A Publication of WTVP

Families can at times benefit from some separation—especially families that work together. Walz Label & Mailing and Walz Scale, two businesses owned by the Walz family, were set up so that family can work together while still maintaining some amount of independence.

The Walz brothers—Nate Walz, vice president of Walz Label & Mailing, and Matt Walz, vice president of Walz Scale—run the operations of separate companies, but at the head of each, overseeing the two brothers, is their father, Tom Walz. Some of us might bristle at the prospect of working with family, but Nate Walz fully embraces it.

“I get to work with my dad, day in and day out. Two or three days out of the week, I get to see my brother,” said Nate. “A lot of people aren’t that lucky.” That kind of affection and passion has been a leading factor in helping the Walz family businesses grow for decades now.

The Beginnings
The business was founded in 1966 by Nate and Matt’s grandfather, Fred L. Walz, as a dealership for the food service goods manufacturer Hobart Corporation. This early incarnation sold food scales to grocery stores, but when Hobart decided to try a new business approach—one that eliminated the dealer/distribution model—Walz decided to compete with the company instead.

Today, the original company founded by Fred Walz is two companies: Walz Scale, which sells and services weighing instruments like truck scales, and Walz Label and Mailing, which sells mailing equipment such as labeling and postage meters and programs label machines. Fred’s son, Tom Walz, joined the family business in the mid-1970s and eventually took over for his father. Before Nate joined in 2000, Tom split the company and moved the label and mailing business into a new, 9,000-square-foot building in East Peoria.

Both Walz companies recently recorded one of their highest-profit years, in spite of the lingering effects of the economic recession. This success can be attributed in part to the essential nature of their products, but Nate Walz believes there is another side to the story.

“None of this can be done without good people,” said Nate. “Having products that are needed even during times of a recession helped, but we wouldn’t have those customers if we didn’t have good customer service.” That customer service is founded upon a foundation of hard work and appreciation for each of its customers, values that have been taught in the Walz family for decades.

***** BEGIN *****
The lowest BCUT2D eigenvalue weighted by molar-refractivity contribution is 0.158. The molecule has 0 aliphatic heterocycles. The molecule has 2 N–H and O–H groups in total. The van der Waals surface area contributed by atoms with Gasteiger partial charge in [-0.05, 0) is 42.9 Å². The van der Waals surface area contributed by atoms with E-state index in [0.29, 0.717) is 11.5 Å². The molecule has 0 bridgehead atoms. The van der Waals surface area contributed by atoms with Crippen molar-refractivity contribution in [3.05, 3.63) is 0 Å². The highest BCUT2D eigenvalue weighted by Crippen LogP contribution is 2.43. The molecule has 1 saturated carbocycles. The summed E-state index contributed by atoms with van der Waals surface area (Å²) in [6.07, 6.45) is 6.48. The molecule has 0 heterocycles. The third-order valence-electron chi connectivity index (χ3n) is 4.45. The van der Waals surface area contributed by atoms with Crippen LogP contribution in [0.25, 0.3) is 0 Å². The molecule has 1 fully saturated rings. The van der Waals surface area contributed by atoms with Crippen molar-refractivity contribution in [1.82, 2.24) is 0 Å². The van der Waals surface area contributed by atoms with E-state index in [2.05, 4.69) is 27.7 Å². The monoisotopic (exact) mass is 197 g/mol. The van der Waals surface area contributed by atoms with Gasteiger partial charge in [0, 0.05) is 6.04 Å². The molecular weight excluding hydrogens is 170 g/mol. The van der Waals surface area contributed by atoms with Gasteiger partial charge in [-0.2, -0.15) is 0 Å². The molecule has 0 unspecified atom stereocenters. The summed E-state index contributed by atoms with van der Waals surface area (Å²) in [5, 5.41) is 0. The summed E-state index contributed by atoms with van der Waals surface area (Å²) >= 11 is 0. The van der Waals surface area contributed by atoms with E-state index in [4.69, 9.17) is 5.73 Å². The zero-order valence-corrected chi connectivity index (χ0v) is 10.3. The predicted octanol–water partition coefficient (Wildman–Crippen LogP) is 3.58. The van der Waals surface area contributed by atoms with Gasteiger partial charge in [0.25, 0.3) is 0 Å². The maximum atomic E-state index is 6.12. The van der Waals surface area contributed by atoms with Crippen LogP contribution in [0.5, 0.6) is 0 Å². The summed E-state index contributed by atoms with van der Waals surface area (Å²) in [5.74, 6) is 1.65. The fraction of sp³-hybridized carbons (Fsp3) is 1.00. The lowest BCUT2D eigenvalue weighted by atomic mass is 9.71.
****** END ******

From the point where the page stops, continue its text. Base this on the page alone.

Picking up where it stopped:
Like Father, Like Sons…
Both Nate and Matt Walz were involved in the family business from a very young age. “My dad would always offer us jobs,” explained Nate, “whether it was stuffing envelopes for some sort of mailing…or sand-blasting an old truck scale to get it ready for sale. He always gave us responsibilities, and we were accountable for everything.”

After graduating from college, the two brothers became the third generation of Walzes to work at the family business. Nate notes that he and his brother had to work their way up from the bottom of the ladder—Tom Walz would not just insert his sons directly into the business without their having proven themselves. “They went through sales and had to pioneer some new products and go through some of the learning things that new people have to do,” Tom noted.

Keeping It in the Family
If there is one thing that defines the Walz approach to nearly everything—both in business and in the family—it’s that they are always looking ahead. While the two brothers had to work their way through the business to get where they are today, the plan was always to keep the business in the family. “Each of [the brothers] was separated for good business reasons,” said Tom, “and for perpetuation of the family business.”

That kind of foresight on Tom’s part is not limited to the family businesses, either. For years, he has planted hardwood trees on his property in Farmington with the idea that “hopefully, someday it’ll pay off for our great-grandkids,” perhaps funding their way through college. And that is an education these future Walzes will surely need should they choose to work for one of the family’s companies.

While Nate occasionally worries that too much business talk can detract from the family environment outside of work, the three Walzes have learned to accept that it will inevitably come up—after all, it’s what they are all passionate about. And that passion—not just for the business, but for family—is something that has kept the Walz companies going strong for three generations and counting. iBi